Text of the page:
Challenging Health Inequalities among the LGBT+ Community
This resource page has been developed because we know that sometimes people who identify as Lesbian, Gay, Bisexual, Transgender plus any other sexuality or gender identity, which includes, but not limited to, people questioning their sexuality or gender, intersex people, and people who identify as asexual, queer or non-binary may experience barriers or challenges when it comes to accessing Health services.
NHS Norwich is committed to supporting and engaging with LGBT+ people in ways that are supportive, inclusive and ensure respect and dignity to the LGBT+ community. We seek to improve the health and wellbeing access and outcomes for our local LGBT+ community, outlined in the universal overarching recommendations made within the national LGBT Public Health Outcomes Framework Companion Document.
Norwich is a diverse and vibrant city, and the LGBT+ community is a valued part of our wider community. You will therefore find more information and resources on this webpage on the following topics:
- Understanding Health Inequalities: the LGBT+ Community
- LGBT+ Older People
- LGBT+ Health & Wellbeing Resources
- Guidance and Resources for Professionals
- Discrimination and Hate Incidents
You can use the Norfolk Directory, which gives contact details for a wide range of support organisations (LGBT+ and non-LGBT+) across the county that can be accessed for information, support, social events and opportunities.
Understanding Health Inequalities
According to NICE (2017), health inequalities are differences between people or groups due to social, geographical, biological or other factors. These differences have a huge impact, because they can result in some groups or populations of people experiencing poorer health and shorter lives.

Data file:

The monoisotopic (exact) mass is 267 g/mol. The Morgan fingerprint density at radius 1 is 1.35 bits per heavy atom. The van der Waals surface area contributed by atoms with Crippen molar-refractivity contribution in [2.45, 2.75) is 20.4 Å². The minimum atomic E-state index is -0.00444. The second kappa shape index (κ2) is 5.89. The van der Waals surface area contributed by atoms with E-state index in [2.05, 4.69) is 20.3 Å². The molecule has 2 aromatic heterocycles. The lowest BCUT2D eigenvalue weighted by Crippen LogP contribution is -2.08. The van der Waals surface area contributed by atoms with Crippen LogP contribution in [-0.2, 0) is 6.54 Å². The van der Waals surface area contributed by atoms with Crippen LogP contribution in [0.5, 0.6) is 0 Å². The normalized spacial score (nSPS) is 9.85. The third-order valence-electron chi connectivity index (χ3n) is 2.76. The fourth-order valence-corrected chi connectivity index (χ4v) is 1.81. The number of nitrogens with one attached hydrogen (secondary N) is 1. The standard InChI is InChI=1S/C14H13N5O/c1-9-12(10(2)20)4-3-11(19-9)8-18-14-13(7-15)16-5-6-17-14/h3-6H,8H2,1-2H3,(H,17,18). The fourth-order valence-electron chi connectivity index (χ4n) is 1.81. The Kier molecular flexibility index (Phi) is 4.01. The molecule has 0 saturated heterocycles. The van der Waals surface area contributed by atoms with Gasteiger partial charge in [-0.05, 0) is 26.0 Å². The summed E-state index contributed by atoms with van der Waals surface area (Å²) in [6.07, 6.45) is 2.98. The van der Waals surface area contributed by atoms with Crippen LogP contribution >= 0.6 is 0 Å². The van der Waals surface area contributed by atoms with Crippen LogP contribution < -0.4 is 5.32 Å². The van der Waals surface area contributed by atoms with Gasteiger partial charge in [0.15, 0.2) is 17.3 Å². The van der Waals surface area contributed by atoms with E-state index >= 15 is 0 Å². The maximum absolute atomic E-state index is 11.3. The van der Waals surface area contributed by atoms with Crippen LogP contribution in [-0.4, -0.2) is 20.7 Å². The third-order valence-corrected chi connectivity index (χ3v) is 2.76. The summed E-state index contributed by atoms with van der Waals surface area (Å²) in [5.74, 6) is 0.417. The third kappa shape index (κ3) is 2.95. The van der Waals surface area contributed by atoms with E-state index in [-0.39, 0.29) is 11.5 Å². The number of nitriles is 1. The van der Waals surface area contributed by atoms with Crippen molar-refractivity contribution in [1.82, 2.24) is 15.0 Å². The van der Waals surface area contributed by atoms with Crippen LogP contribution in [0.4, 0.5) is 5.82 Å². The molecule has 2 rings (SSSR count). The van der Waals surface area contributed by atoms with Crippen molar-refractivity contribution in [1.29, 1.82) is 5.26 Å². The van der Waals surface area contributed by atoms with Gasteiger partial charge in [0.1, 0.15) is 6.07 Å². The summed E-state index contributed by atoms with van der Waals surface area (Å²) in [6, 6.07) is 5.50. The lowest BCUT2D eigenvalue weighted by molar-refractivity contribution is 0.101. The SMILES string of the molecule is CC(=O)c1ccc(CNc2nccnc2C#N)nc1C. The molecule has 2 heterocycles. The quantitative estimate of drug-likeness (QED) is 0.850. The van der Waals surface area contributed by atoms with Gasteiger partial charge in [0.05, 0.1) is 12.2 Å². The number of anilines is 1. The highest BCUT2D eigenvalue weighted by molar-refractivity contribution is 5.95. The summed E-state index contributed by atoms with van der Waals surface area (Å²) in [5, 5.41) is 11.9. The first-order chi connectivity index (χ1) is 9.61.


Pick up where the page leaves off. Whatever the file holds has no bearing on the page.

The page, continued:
National data and the national LGBT Public Health Outcomes Framework illustrates how LGBT+ people can experience significant health inequalities, which impacts their health and wellbeing outcomes, and their experiences of the healthcare system. Some examples include:
- LGBT+ individuals may experience discrimination and marginalisation that impacts on wider factors such as their education, housing and experiences of crime and violence, meaning that LGBT+ people may experience specific health inequalities as a result.
- LGBT+ people may be less likely to engage with health interventions and screening programmes, and gender-specific screening can present particular challenges for transgender and non-binary individuals.
- The evidence shows that LGBT+ people experience higher rates of smoking, alcohol and drug misuse, as well as higher levels of self-harm and suicide.
LGBT+ Older People
According to Age UK (2017), ‘it is a commonly held misconception that sexuality no longer matters in old age. In reality, sexuality and gender identity is often linked to many different aspects of a person’s sense of self, their life story and the way they interact with the world around them, irrespective of their age’.
Older LGBT+ people will have grown up in a time where they were not able to be openly ‘out’ about their sexual orientation or gender identity, so it is understandable that developing trust and feeling safe can still be a challenge. Health, care and support services can also sometimes place an emphasis on biological family relationships (e.g. ‘next of kin’).
However, it’s important that such services recognise that many older LGBT+ people create their own circles of significant friends and loved ones, and it is important to be sensitive and respect these relationships, which are likely to be important as a person ages and needs more support. It is therefore essential that health, care and support services ensure that they are inclusive, welcoming and safe spaces for older LGBT+ people.